In 2000, the provincial government created a K-16 model by combining K-12 and higher education into one department named Alberta Learning.[13]

On March 17, 2004, the Post-Secondary Learning Act was proclaimed, amalgamating the former Universities Act, Colleges Act, Banff Centre Act and Technical Institutes Act into a single piece of legislation.[21]

The booming Alberta economy led to significant investments in post-secondary institutions and policies. A series of new scholarships were introduced for all newborns in the province, and the existing Rutherford scholarships were expended. There were also heavy capital investments, with almost all the main campuses receiving funds for expansions, renovations, and upgrades. A new interest in P3 funding also fuelled this expansion. Many of the new facilities and faculty have made the University of Alberta one of the world's top research institutions,[citation needed] and boast the second-largest student body in Canada as of September, 2009.

In September, 2009, Calgary's Mount Royal University and Edmonton's Grant MacEwan University became the province's fifth and sixth public universities, respectively. Formerly considered colleges, both institutions offer many of the degrees and facilities previously only available at the two larger universities.

Despite recent high provincial spending, tuition costs remain a concern for many Alberta students. Many promised cuts have yet to be realized, and costs are expected to rise again in the 2010s. The recent worldwide economic downturn has also brought a huge number of unemployed people back to school, putting further pressures on the institutions.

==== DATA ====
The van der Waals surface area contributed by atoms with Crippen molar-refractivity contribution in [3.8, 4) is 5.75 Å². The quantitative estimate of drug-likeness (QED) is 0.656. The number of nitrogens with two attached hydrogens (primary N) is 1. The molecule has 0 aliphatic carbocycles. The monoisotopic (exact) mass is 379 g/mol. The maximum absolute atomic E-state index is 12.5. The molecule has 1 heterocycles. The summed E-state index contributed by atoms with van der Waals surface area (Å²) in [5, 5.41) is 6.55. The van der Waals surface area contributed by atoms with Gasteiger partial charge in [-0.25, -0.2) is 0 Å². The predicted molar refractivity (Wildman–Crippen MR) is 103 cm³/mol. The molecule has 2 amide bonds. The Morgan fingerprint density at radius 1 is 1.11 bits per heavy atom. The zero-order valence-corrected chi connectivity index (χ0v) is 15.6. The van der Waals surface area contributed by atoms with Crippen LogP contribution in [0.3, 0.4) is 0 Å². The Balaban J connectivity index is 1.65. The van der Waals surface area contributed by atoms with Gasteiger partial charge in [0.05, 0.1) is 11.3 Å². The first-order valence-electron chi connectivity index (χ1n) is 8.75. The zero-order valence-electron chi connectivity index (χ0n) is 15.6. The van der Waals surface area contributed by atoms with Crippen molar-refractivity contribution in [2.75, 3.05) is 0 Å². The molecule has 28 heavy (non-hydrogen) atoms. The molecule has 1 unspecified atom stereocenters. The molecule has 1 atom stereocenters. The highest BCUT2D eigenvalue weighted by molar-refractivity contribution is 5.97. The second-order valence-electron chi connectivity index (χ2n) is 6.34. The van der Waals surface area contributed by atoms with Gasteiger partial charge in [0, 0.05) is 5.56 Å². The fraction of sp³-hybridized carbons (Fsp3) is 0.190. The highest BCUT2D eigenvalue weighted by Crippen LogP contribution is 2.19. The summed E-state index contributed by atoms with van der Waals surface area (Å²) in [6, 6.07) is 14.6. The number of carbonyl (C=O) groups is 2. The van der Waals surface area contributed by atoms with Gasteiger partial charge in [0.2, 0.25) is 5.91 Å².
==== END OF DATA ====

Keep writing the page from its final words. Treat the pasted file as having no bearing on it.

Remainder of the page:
Post-Secondary institutions in Alberta have been established in response to geographic population growth. In the beginning, there was only one university in the province, but satellite campuses were established as the population in other parts of the province grew. Later, these satellite campuses became universities that met the educational needs of the province's growing urban centres. In the 1960s, colleges sprouted, enabling access to higher education in rural areas.


Improving access is done not only through geography expansion but also by increasing transferability or articulation of courses and programs between post-secondary institutions. Historically, students completed programs at a single institution. However, over time students have become increasingly mobile, attending more than one post-secondary institution throughout the course of their academic lives. The province has supported and encouraged this kind of student mobility by developing college programs that transfer to larger urban post-secondary institutions where degrees can be completed.